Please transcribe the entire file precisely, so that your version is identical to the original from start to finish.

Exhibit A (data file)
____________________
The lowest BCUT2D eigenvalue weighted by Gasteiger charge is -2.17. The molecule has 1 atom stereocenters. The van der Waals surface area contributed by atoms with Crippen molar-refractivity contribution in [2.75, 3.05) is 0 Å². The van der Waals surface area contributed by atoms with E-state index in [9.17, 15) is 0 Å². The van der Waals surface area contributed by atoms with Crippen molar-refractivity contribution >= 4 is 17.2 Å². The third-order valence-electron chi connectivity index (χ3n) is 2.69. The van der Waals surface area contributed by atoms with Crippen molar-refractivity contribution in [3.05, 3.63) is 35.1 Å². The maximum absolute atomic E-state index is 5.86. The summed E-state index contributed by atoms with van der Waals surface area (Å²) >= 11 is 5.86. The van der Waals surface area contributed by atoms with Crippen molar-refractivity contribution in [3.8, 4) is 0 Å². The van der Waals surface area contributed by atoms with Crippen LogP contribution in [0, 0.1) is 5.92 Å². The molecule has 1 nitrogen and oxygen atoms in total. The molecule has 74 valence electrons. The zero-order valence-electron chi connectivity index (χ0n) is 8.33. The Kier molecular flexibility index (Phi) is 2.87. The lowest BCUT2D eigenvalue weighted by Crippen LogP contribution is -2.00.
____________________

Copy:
The lowest BCUT2D eigenvalue weighted by Gasteiger charge is -2.17. The molecule has 1 atom stereocenters. The van der Waals surface area contributed by atoms with Crippen molar-refractivity contribution in [2.75, 3.05) is 0 Å². The van der Waals surface area contributed by atoms with E-state index in [9.17, 15) is 0 Å². The van der Waals surface area contributed by atoms with Crippen molar-refractivity contribution >= 4 is 17.2 Å². The third-order valence-electron chi connectivity index (χ3n) is 2.69. The van der Waals surface area contributed by atoms with Crippen molar-refractivity contribution in [3.05, 3.63) is 35.1 Å². The maximum absolute atomic E-state index is 5.86. The summed E-state index contributed by atoms with van der Waals surface area (Å²) >= 11 is 5.86. The van der Waals surface area contributed by atoms with Crippen molar-refractivity contribution in [3.8, 4) is 0 Å². The van der Waals surface area contributed by atoms with Crippen LogP contribution in [0, 0.1) is 5.92 Å². The molecule has 1 nitrogen and oxygen atoms in total. The molecule has 74 valence electrons. The zero-order valence-electron chi connectivity index (χ0n) is 8.33. The Kier molecular flexibility index (Phi) is 2.87. The lowest BCUT2D eigenvalue weighted by Crippen LogP contribution is -2.00.